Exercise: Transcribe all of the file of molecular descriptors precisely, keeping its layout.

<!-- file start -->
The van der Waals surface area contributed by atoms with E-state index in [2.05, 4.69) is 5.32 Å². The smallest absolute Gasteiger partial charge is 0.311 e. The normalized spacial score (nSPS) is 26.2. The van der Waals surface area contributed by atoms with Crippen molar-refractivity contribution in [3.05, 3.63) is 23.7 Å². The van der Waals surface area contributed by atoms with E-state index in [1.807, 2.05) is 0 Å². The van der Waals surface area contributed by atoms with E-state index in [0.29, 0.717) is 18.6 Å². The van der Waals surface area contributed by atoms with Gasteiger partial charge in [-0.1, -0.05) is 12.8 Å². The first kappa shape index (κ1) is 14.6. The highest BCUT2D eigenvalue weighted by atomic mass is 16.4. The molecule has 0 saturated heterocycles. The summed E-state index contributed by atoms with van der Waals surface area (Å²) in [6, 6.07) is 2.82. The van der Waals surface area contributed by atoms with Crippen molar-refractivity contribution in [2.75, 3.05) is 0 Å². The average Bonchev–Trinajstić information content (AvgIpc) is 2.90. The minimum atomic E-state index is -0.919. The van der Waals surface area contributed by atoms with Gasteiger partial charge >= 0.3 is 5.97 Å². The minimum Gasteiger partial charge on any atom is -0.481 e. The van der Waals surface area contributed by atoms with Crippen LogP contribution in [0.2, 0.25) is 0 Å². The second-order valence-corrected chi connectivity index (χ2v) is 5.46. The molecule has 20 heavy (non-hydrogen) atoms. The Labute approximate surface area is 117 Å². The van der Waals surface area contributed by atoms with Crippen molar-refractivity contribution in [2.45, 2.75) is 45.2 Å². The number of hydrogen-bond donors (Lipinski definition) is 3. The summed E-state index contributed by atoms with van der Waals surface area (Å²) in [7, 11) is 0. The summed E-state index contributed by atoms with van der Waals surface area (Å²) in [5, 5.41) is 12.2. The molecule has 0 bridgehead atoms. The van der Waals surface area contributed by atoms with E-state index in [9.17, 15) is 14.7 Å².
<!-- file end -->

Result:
The van der Waals surface area contributed by atoms with E-state index in [2.05, 4.69) is 5.32 Å². The smallest absolute Gasteiger partial charge is 0.311 e. The normalized spacial score (nSPS) is 26.2. The van der Waals surface area contributed by atoms with Crippen molar-refractivity contribution in [3.05, 3.63) is 23.7 Å². The van der Waals surface area contributed by atoms with E-state index in [1.807, 2.05) is 0 Å². The van der Waals surface area contributed by atoms with E-state index in [0.29, 0.717) is 18.6 Å². The van der Waals surface area contributed by atoms with Gasteiger partial charge in [-0.1, -0.05) is 12.8 Å². The first kappa shape index (κ1) is 14.6. The highest BCUT2D eigenvalue weighted by atomic mass is 16.4. The molecule has 0 saturated heterocycles. The summed E-state index contributed by atoms with van der Waals surface area (Å²) in [6, 6.07) is 2.82. The van der Waals surface area contributed by atoms with Crippen molar-refractivity contribution in [2.75, 3.05) is 0 Å². The average Bonchev–Trinajstić information content (AvgIpc) is 2.90. The minimum atomic E-state index is -0.919. The van der Waals surface area contributed by atoms with Gasteiger partial charge >= 0.3 is 5.97 Å². The minimum Gasteiger partial charge on any atom is -0.481 e. The van der Waals surface area contributed by atoms with Crippen LogP contribution in [0.2, 0.25) is 0 Å². The second-order valence-corrected chi connectivity index (χ2v) is 5.46. The molecule has 20 heavy (non-hydrogen) atoms. The Labute approximate surface area is 117 Å². The van der Waals surface area contributed by atoms with Crippen molar-refractivity contribution in [2.45, 2.75) is 45.2 Å². The number of hydrogen-bond donors (Lipinski definition) is 3. The summed E-state index contributed by atoms with van der Waals surface area (Å²) in [7, 11) is 0. The summed E-state index contributed by atoms with van der Waals surface area (Å²) in [5, 5.41) is 12.2. The molecule has 0 bridgehead atoms. The van der Waals surface area contributed by atoms with E-state index in [9.17, 15) is 14.7 Å².